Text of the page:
Nearly two decades ago, the people of Burma came within reach of achieving the kind of “velvet revolution” that brought freedom and democracy to eastern Europe. The student uprising of August 1988 failed to rid Burma of the generals. Today, the country remains under military control, and its adored opposition leader, the Nobel laureate Aung San Suu Kyi, remains under house arrest, her voice largely stilled and fellow opposition leaders dead or imprisoned. In Perfect Hostage, his elegant and passionate biography of Aung San Suu Kyi, historian Justin Wintle raises a tragic and obvious truth – that she may have contributed to the failure to remove the junta from power.
Highly-principled and believing in Buddhist pacifism, Aung San Suu Kyi rejected violence. In 1990, two years after the students were crushed, her party overwhelmingly won legislative elections. To no avail: the military reinforced their power. “The triumph of failure?” Wintle asks. “What needs to be acknowledged and continuously applauded, is Aung San Suu Kyi’s phenomenal ability to inspire others, not just in Burma, where her presence has underpinned the democracy movement since August, 1988, but around the world. Without her kind, we are all impoverished.” More than a political story, this is the human saga of two families, one Burmese and one British, who joined only to be torn apart by politics.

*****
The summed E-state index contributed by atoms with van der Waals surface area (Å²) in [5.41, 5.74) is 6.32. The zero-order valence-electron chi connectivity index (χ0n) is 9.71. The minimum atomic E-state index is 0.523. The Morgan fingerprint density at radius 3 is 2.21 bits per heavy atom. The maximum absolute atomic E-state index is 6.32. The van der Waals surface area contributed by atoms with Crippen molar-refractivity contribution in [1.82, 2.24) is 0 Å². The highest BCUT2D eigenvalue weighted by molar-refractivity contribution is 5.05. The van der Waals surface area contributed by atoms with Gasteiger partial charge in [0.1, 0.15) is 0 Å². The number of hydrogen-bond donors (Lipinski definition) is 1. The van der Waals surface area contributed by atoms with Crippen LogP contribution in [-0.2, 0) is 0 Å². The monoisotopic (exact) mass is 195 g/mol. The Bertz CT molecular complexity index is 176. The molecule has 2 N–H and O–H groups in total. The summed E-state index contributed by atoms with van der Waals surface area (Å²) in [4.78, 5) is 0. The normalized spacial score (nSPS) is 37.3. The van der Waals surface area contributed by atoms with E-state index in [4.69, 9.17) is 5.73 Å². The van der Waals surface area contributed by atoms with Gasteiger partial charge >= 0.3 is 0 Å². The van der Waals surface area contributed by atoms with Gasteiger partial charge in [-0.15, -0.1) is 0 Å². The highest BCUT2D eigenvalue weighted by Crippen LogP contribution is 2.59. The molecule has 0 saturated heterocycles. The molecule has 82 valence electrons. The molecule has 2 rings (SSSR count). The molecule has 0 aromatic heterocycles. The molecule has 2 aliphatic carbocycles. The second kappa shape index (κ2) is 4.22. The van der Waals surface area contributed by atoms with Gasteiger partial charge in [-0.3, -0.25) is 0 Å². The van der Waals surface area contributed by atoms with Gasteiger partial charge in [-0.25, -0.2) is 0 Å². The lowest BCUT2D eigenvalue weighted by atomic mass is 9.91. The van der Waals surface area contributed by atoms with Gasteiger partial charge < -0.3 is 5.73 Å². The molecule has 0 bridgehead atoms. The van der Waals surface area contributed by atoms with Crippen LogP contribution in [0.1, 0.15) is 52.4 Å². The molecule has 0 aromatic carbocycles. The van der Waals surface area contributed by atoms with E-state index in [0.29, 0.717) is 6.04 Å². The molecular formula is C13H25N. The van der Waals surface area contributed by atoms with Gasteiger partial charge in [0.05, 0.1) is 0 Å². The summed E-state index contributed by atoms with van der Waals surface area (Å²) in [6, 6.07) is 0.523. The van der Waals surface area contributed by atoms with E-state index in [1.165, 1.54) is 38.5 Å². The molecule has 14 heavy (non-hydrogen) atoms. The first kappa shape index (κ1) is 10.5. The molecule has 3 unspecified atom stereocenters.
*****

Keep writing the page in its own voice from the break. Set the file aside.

Aung San Suu Kyi was two when her father, Burmese independence hero General Aung San, was assassinated in 1947. She grew up in Burma and in India. At Oxford, she fell in love with and married the British Tibetologist Michael Aris. They had two children, Kim and Alexander. In 1988, she returned to Rangoon to nurse her dying mother. Students rose up and blood flowed in the streets. Her duty as Aung San’s daughter propelled her to stay and become politically active. Aris brought up the boys on his own, and the vindictive military never permitted him to see her. In 2000 he was on his deathbed with prostate cancer, and Aung San Suu Kyi made the heartbreaking decision to stay in Burma rather than risk permanent exile. On his 53rd birthday, Aris died without saying goodbye to the wife he adored. This human dimension gives Aung San Suu Kyi’s story added poignancy. Wintle was unable to communicate with his subject. But he has captured what are her essentials well – her courage and fidelity to truth.
At Suu and Aris’s wedding, someone recited Kipling’s Mandalay: “I’ve a neater, sweeter maiden in a cleaner, greener land! On the road to Mandalay…” Aris loved those words, which perfectly described his Suu. Against all odds, she is still struggling to make Burma a better place. It is tragic that Aris will not be there when it happens.
Reviewer: Jon Swain is senior foreign correspondent of The Sunday Times.